LITE fellow’s research project paper scoops award

 

A LITE fellow’s research project paper has been awarded a prestigious ‘best in conference’ award.

Lydia Bleasdale, Leeds Institute for Teaching Excellence (LITE) fellow’s paper ‘Contextualising Resilience Amongst Law Students’ was given the Stan Marsh Best Paper prize at the Association of Law Teachers Conference last month.

The paper, which is based on Lydia’s LITE research project which she is carrying out with LITE fellow Sarah Humphreys, focused on resilience research being undertaken with law students at the University of Leeds.

It argued that students resilience is not an inherent quality or trait, and that challenging student behaviour and attitudes may not be due to ‘low’ resilience, but rather to other factors, such as prior educational experiences. notions of failure and success and parental influence.

LITE FELLOW: Award winner Lydia Bleasdale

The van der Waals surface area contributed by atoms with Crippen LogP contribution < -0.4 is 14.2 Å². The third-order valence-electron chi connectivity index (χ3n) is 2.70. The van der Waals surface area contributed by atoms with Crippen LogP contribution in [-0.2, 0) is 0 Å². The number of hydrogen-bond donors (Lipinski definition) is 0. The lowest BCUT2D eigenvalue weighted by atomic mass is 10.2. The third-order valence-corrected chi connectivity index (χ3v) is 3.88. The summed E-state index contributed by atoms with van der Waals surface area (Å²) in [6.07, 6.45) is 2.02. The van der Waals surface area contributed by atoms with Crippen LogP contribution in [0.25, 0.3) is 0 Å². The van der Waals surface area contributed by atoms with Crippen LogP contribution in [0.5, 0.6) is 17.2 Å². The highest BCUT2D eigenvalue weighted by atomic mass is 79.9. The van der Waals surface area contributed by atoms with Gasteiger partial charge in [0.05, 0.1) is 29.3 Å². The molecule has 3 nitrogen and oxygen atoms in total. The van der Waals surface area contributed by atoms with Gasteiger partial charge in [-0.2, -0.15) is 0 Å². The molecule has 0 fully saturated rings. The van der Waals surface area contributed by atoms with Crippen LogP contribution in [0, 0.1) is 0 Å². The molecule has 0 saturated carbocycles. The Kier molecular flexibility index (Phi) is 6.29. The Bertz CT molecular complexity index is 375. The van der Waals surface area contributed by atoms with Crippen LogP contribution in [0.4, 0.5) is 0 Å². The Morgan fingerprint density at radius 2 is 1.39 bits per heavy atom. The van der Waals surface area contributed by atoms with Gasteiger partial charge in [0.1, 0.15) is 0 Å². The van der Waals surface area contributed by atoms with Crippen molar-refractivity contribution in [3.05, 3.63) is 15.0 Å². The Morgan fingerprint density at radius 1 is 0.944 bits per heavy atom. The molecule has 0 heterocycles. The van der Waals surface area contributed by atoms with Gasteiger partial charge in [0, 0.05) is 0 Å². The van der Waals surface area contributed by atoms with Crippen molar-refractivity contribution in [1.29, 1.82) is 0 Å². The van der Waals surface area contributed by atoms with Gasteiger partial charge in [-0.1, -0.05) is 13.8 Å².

LITE FELLOW: Award winner Lydia Bleasdale

Lydia, who is also Associate Professor in Law at the University of Leeds, says: “I’m thrilled to receive this award, particularly in such a strong field of nominees. The paper focuses on the ‘Law’ aspect of our research, but we hope it will be of broader interest to people working in other disciplines too.

“One of our motivations for undertaking this resilience research project was to consider how the resilience of a wide range of students might best be supported; this award hopefully helps to further publicise what we are doing, and we would be delighted to discuss the research further with anyone who is working with students.”

The award is given to the paper which best meets the following the criteria of a strong educational message or finding which is based on existing, and, or developing pedagogical research; and linked to the conference themes. And in addition, during the presentation the judges looked for clear coverage and audience engagement.

LITE Director, Dr Raphael Hallett, says: “This is an accolade that Lydia should be proud of and one that rightly recognises the depth and relevance of her LITE research project.”